THE CONSERVATIVE VICTORY PROJECT ... PURE BULL

February 6, 2013

In Sunday's New York Times, Jeff Zeleny reported that the “biggest donors in the Republican Party” have joined forces with Karl Rove and Steven J. Law, president of American Crossroads, to create the Conservative Victory Project. The Times reports that this new group will dedicate itself to “recruit seasoned candidates and protect Senate incumbents from challenges by far-right conservatives and Tea Party enthusiasts who Republican leaders worry could complicate the party’s effort to win control of the Senate.”

But it is American Crossroads and its ilk that have run the GOP into the ground. Spending millions of dollars on useless 30,000-ft. advertising campaigns during the last election cycle, training candidates to soften conservatism in order to appeal to “moderates,” blowing up the federal budget under George W. Bush as a bipartisan tactic – all of those strategies led the party to a disastrous defeat in 2012. The Tea Party, which may nominate losers from time to time, also brought the Republicans their historic 2010 Congressional victory.

The Bush insider team that helped lead to the rise of Barack Obama insists that they, and only they, know the path to victory. As the Times reports, Conservative Victory Project won’t merely protect incumbents – it will challenge sitting Congresspeople of the Tea Party variety, including six-term Iowa Republican Rep. Steve King, who may run for Senate. “We’re concerned about Steve King’s Todd Akin problem,” Law told the Times – with whom he seems far too friendly. “This is an example of candidate discipline and how it would play in a general election. All of the things he’s said are going to be hung around his neck.”

Law claims he’s acting under the rubric of William F. Buckley, supporting the most conservative candidate who can win. But Law is no judge of that. Neither is Rove. Their advice led to the epic Romney defeat, in which conservatives were told to vote for Romney in the primary since he was the only candidate who could win.

This, my dear readers, is all out war! The Republican establishment wants to push the Tea Party away and keep its candidates out of the primaries.

In the Spring of 2009, I began to take note of the newly formed Tea Party Movement and by the 2010 elections, wherein 38 Tea Party backed candidates won election to Congress, I noted this movement can't last within the Republican Party. They would either be co-opted, marginalized or would have to form a third party.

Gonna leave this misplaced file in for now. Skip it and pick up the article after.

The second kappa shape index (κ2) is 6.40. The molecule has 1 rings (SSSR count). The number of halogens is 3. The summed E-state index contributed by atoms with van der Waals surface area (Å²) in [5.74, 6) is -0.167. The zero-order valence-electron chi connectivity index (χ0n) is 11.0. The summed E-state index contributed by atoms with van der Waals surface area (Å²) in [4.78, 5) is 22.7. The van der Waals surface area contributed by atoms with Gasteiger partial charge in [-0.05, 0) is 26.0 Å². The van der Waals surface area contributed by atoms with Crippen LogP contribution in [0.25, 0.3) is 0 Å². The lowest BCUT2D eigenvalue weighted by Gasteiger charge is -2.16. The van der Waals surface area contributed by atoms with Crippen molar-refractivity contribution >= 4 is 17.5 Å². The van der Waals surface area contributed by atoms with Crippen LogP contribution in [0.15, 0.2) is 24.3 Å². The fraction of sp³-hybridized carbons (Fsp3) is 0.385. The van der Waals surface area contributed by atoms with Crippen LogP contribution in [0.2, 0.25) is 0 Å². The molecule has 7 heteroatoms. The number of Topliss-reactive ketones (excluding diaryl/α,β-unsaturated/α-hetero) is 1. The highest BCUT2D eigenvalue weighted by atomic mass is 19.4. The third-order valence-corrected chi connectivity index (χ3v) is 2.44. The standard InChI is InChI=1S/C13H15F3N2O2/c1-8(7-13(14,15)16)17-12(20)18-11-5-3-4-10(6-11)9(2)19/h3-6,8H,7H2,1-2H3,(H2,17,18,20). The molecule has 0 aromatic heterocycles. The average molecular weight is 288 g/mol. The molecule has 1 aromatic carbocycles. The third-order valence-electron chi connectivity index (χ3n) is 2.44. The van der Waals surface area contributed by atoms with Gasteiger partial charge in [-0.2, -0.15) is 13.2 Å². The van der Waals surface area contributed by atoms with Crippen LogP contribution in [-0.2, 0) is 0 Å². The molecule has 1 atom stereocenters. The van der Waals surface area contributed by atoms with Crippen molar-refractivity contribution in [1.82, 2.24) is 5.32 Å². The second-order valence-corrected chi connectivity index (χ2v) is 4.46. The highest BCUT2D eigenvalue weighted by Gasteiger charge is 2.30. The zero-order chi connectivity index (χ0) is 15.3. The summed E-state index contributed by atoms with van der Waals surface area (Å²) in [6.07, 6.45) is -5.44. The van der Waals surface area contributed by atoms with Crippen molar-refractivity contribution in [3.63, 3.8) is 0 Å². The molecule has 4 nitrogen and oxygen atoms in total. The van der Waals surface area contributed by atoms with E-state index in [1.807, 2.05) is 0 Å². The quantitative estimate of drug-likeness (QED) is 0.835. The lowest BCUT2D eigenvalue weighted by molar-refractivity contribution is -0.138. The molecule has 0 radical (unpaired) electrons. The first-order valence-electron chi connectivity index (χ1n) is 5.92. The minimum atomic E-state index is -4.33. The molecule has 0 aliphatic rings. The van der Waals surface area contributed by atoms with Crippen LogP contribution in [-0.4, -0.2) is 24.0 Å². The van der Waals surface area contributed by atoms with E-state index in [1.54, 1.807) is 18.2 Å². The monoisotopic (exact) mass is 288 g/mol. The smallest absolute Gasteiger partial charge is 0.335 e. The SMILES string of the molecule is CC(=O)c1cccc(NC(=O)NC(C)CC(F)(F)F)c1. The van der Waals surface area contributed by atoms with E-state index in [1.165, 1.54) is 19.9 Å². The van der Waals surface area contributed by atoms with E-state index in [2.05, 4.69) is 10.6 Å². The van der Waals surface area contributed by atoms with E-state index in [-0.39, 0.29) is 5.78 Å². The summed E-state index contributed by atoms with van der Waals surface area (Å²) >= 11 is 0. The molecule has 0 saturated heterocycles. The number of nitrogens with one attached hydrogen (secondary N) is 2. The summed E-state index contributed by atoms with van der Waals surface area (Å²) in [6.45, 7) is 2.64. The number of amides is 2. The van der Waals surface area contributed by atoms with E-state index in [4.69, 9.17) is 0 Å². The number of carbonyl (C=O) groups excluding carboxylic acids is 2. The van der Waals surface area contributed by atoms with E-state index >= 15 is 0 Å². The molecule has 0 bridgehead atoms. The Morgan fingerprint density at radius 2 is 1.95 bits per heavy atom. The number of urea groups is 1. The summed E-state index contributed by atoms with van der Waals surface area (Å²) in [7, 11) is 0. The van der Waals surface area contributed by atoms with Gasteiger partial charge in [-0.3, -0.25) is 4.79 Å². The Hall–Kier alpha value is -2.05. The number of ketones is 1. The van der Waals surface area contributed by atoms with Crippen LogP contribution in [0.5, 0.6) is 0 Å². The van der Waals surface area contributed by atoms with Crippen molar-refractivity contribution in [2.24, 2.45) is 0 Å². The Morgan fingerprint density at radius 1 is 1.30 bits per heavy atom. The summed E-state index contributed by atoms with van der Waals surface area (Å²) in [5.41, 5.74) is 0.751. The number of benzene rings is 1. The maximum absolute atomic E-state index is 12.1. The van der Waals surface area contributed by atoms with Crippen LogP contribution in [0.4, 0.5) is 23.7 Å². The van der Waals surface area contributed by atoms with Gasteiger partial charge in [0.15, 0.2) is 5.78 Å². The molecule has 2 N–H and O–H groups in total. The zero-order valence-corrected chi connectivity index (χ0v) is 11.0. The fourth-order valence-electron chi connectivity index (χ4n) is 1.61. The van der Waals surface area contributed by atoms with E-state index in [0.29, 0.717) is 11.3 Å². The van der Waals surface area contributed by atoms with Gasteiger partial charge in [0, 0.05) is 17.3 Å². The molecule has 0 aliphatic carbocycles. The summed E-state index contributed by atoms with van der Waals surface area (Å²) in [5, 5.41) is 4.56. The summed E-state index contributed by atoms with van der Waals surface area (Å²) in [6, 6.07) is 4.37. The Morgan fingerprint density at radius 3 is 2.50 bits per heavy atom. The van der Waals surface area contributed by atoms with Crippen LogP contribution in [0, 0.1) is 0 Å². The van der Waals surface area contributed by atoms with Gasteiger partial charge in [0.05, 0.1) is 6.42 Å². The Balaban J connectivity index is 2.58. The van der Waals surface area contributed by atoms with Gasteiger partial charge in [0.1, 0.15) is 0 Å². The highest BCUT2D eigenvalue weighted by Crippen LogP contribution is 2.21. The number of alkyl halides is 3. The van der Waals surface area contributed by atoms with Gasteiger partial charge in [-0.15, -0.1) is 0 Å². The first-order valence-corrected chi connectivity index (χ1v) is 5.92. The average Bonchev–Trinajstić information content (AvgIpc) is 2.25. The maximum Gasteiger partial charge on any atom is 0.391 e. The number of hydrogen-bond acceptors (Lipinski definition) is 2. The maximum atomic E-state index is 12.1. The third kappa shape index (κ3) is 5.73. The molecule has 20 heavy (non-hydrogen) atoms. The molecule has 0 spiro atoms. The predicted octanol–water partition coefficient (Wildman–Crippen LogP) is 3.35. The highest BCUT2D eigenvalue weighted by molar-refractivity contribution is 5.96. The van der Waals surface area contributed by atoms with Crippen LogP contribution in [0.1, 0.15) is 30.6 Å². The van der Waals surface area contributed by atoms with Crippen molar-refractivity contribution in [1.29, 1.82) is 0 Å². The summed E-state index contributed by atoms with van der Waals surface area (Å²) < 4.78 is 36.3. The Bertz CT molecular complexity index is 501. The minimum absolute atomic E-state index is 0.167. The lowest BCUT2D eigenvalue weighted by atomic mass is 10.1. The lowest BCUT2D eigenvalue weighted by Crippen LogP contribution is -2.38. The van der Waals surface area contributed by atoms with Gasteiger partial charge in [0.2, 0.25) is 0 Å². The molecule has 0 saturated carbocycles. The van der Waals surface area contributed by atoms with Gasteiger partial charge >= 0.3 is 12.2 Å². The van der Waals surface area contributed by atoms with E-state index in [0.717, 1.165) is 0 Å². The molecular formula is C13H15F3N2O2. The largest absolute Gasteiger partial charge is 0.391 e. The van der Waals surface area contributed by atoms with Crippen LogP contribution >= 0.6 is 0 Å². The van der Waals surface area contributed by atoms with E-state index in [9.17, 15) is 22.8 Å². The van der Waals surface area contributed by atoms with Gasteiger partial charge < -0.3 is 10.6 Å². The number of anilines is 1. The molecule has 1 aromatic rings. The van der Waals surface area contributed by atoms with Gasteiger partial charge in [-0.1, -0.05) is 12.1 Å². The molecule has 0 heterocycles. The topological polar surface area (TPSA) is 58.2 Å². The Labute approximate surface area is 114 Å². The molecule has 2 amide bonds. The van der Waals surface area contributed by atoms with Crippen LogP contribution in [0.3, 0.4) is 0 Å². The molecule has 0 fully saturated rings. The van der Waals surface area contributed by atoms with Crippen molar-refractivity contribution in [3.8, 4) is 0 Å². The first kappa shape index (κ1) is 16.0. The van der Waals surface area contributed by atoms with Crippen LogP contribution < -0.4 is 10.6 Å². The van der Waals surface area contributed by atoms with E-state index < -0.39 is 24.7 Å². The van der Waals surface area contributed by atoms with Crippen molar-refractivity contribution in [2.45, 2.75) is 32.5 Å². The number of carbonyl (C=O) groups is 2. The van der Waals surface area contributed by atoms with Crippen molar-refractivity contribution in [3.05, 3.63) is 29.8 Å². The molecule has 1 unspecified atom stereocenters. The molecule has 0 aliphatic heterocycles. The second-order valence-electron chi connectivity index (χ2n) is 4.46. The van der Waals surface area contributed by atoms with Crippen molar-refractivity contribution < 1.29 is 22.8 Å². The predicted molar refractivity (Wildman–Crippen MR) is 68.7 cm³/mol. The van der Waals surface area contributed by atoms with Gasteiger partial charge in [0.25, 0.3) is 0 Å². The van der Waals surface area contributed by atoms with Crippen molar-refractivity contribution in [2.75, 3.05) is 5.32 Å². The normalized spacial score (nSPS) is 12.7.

Most Tea Party candidates put the Constitution ahead of government and adhere to the ideals of a virtually unknown Constitution Party. Tea Party members want to cut the size of government drastically. The establishment Republicans don't want to increase the size of government, but they certainly don't want to downsize it either.

I think it is interesting that the people who brought us No Child Left Behind, Medicare Part D, TARP, the GM bailout, Harriet Miers, two wars (one of which was unjustified), etc., etc., etc. are really hacked off that people have been rejecting them. In 2012, about the only successful Republican candidates were the ones who directly rejected the legacy of these people.

So now they will up their game. They don’t like being shut out. They blame the tea party and conservatives for their failure to win primaries. They’ll now try to match conservatives and, in the process, call themselves conservatives.

I dare say any candidate who gets this group’s support should be targeted for destruction by the conservative movement. They’ve made it really easy now to figure out who the terrible candidates will be in 2014.

Steve Law said in a press release that "The Conservative Victory Project will start by intensely vetting prospective contenders for Congressional races to try to weed out candidates who are seen as too flawed to win general elections." Meaning what? Meaning Tea Party prospectives need not apply!

It is time for the Constitution Party to reach out to Tea Partier all across the land and begin the campaign to creating a viable third-party alternative. I know you will say that third parties never go anywhere. But soon, the Republicans will not be easily differentiated from Democrats on most issues with which Americans are concerned.

The problem will not be the weeding out. Certainly some candidates should be weeded out. Todd Akin should never have gotten the nomination, but tea party groups in Missouri were too divided to rally against him. Weeding out candidates will not be the problem. The problem will come when conservatives do rally and Karl Rove disagrees. In calling his group the “Conservative Victory Project” he intends to lend a veneer of conservative credibility to candidates who may not be in the same way the Bush Presidency tried to create “big government conservatism.”

I dare say any candidate who gets this group’s support should be targeted for destruction by the conservative movement.


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